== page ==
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Nikkei charges toward all-time high, dollar under pressure: Markets

Nikkei charges toward all-time high, dollar under pressure: Markets
A pedestrian in front of an electronic stock board displaying the Shanghai Composite Index, left, and the Nikkei 225 Stock Average figures, middle, outside a securities firm in Tokyo, Japan, on Thursday, 15 September 2022. (Photo: Noriko Hayashi/Bloomberg)

Japan’s Nikkei charged toward an all-time high on Friday, helped higher by a buoyant Wall Street after a big fall in U.S. retail sales revived the chance of a June rate cut, which in turn weighed on the dollar.

Nikkei surged 1.4% to 38,678 points, just within a whisker of the all-time high of 38,957 points hit in 1989 that marked the peak of Japan’s so-called “bubble economy”.

The index is up 4.8% for the week, the third straight week of gains, bringing the year-to-date gains to a staggering 15.6%.

Elsewhere, Asian shares mostly tracked Wall Street higher. MSCI’s broadest index of Asia-Pacific shares outside Japan rose 0.3% and was headed for a 1.4% weekly gain.

Figures on Thursday showed that Japan and Britain slipped into recession at the end of last year, and U.S. retail sales last month fell much more than expected. But the upshot of that could be relatively looser monetary policy.

“I think the demand picture is certainly starting to fracture in some of the developed market economies,” said Tony Sycamore, market analyst at IG. “So it does bring forward the idea of rate cuts.”

“One by one the dominoes are starting to fall. The UK and Japan fell yesterday. Obviously there’s a long way to go for the U.S. to fall into recession because their numbers have been pretty good. Europe you know it could be the next to go. And China’s not great.”

Nomura on Thursday forecast the Nikkei would reach 40,000 points by the end of the year, citing reasons such as an end to deflation in Japan, global investment shifting away from dependence on Chinese equities and improvement in Japanese corporate governance.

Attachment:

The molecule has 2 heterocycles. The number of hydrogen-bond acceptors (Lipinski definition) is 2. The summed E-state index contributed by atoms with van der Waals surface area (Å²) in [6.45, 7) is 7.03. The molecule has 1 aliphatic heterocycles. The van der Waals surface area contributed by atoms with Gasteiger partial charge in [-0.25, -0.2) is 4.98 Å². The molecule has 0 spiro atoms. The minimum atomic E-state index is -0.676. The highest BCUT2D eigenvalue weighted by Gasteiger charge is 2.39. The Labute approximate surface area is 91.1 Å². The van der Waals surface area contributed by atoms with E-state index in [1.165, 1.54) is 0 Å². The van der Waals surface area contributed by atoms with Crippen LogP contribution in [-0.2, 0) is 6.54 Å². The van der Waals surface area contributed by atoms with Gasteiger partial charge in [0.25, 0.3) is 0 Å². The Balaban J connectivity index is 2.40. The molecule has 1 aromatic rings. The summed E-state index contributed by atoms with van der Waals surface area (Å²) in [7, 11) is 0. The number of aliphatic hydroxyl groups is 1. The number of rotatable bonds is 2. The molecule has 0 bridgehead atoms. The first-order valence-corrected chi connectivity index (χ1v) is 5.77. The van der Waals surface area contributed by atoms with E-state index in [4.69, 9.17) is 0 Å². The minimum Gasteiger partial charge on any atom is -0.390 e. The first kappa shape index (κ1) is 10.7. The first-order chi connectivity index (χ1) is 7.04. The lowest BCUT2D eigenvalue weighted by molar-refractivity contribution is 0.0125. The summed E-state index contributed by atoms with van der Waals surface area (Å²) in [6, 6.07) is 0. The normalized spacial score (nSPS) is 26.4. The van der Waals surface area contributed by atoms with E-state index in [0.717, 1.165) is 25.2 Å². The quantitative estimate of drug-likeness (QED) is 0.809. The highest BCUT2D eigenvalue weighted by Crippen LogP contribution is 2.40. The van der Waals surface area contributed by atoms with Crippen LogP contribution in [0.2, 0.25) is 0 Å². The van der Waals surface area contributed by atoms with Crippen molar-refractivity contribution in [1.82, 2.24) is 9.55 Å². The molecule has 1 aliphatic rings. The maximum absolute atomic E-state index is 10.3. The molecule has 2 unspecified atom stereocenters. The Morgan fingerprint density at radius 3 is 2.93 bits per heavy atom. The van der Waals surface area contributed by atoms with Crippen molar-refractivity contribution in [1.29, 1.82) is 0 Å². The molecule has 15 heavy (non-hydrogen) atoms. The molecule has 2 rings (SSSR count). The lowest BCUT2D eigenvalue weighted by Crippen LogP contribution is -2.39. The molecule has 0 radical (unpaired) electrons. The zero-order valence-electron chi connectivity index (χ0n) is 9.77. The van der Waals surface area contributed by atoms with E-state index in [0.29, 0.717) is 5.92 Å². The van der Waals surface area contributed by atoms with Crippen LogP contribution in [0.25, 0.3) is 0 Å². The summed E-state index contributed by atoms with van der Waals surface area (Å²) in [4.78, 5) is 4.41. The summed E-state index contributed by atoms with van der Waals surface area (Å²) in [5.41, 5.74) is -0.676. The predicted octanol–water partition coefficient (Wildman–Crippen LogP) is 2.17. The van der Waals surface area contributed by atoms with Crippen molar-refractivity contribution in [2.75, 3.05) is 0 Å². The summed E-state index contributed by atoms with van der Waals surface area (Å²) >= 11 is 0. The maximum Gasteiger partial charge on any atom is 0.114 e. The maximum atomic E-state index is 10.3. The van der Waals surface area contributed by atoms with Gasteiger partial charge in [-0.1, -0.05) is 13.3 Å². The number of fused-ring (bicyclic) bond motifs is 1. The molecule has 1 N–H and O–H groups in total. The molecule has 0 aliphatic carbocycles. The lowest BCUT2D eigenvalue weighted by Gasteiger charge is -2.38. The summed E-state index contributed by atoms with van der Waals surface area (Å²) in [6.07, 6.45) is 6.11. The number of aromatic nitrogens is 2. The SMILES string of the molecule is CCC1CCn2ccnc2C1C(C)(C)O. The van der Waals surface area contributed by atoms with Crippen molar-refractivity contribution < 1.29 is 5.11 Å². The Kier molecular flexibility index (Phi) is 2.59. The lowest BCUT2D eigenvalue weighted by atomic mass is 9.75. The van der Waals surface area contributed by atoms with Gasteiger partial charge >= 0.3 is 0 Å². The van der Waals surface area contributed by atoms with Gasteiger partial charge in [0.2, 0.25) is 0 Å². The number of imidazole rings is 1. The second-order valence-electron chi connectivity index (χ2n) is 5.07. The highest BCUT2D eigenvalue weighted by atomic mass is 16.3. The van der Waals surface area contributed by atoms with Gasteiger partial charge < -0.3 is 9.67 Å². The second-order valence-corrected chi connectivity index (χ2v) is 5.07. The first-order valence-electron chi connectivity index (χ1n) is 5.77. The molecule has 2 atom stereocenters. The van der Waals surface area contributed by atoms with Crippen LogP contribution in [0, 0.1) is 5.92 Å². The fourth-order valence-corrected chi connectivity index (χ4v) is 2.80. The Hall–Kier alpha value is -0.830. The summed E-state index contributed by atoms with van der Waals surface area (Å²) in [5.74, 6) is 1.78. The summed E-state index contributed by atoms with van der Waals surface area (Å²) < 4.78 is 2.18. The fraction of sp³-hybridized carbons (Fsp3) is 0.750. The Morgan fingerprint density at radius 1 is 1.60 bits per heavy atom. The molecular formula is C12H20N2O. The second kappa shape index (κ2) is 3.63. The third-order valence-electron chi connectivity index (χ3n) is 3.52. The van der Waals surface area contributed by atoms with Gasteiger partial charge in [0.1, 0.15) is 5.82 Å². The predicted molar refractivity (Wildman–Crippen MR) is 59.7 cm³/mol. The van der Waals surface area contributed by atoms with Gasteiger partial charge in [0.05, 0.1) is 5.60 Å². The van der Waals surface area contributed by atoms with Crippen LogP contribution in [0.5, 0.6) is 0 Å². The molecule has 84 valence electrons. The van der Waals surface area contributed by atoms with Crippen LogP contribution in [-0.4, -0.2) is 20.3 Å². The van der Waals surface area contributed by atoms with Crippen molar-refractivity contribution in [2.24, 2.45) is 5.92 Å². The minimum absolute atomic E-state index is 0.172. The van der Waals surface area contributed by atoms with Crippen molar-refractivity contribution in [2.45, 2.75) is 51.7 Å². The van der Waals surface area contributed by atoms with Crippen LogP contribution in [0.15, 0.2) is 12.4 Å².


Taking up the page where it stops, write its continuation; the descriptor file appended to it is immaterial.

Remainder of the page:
Overnight, data showed the U.S. retail sales fell by 0.8% in January, the sharpest drop in 10 months, confounding expectations of a small dip of 0.1%.

Markets moved to full price in a rate cut from the Federal Reserve in June, reversing some of the price action after a stronger-than-expected U.S. inflation report prompted traders to give up bets for early rate relief. 

That cheered Wall Street with the S&P 500 gaining 0.6%, the Nasdaq Composite up 0.30% and Dow Jones Industrial Average firming 0.91%.

The repositioning in interest rate expectations weighed on the dollar, which lost 0.4% against its peers overnight and was last at 104.36. Traders are awaiting the produce price data later in the day for more clues on Fed policy.

The yen caught some respite from the dollar’s retreat and was last at 149.9 per dollar. It gained 0.4% overnight to move away from the critically watched 150 level that could invite possible Japanese intervention.

Treasuries recovered some of the losses from the hotter-than-expected CPI figures earlier in the week. The yield on benchmark 10-year notes was little changed at 4.2496%, after slipping 3 basis points overnight. It was still up 6 basis points for the week.

Two-year Treasury yields edged 2 basis points higher to 4.5930% and was up 10 basis points for the week.

Oil prices were mixed on Friday after jumping the previous session. The International Energy Agency on Thursday flagged slowing demand growth this year.


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